Witt: Interesting. You said in your book change takes a generation, 30 years. You have been at it 16 years. How would you define success for public journalism and how close are we to reaching it?
Merritt: In the most basic sense, we are nowhere near “success” because the full measure of that lies in whether our society solves its most fundamental problems; whether our cities get better; whether democracy fulfills its promise. Public journalism cannot–and should not–do all of that, of course; but it can play its role. If the way we do journalism gets in the way of those things–and a fair percentage of people, myself included, believe that is the case–then it can also at least get out of the way and, beyond that, help enable the process of civic improvement. Another way of thinking about it is that public journalism will be a success when it loses its name–becomes simply the way journalism is done. I think what I said in the book is that public journalism is generational change, as opposed to something taught or learned immediately, as by injection.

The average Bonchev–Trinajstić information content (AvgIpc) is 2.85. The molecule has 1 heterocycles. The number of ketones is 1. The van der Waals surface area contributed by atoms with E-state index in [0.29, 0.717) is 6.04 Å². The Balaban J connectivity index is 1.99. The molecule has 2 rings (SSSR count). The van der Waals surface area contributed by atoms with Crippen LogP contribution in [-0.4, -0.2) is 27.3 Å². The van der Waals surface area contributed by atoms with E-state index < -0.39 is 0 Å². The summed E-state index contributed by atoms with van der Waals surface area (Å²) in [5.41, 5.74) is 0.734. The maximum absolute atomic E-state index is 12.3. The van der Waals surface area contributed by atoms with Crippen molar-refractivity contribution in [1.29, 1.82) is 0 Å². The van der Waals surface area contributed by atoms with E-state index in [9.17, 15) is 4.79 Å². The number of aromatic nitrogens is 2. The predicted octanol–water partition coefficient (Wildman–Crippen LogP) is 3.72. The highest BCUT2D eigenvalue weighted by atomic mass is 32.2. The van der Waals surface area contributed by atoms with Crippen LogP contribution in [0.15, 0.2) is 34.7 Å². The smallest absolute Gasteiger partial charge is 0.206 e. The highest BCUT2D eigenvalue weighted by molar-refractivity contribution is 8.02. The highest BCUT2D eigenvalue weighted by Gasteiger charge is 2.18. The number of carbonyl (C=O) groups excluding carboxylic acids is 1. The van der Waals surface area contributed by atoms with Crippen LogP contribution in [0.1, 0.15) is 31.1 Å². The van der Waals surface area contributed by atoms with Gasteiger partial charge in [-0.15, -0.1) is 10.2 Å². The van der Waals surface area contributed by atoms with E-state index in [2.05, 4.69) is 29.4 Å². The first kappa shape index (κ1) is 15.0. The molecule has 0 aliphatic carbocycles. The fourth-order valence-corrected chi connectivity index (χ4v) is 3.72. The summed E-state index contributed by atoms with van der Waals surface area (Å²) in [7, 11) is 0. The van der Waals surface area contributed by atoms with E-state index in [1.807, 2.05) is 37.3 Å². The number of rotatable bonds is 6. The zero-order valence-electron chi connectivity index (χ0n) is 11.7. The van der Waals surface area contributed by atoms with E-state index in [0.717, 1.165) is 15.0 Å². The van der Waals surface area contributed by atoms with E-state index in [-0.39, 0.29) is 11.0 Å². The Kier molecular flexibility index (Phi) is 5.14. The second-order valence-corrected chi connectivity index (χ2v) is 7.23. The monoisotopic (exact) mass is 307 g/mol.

Witt: I noticed you rarely use the words public journalism in your new book. What was that about?
Merritt: It was about not re-igniting old and mostly useless arguments over a label and misperceptions…and also about what I said above: losing its name.

Witt: Let’s go back to the earlier question. Were you saying journalism impedes helping society solve its most fundamental problems? That’s a pretty damning statement. Tell us more.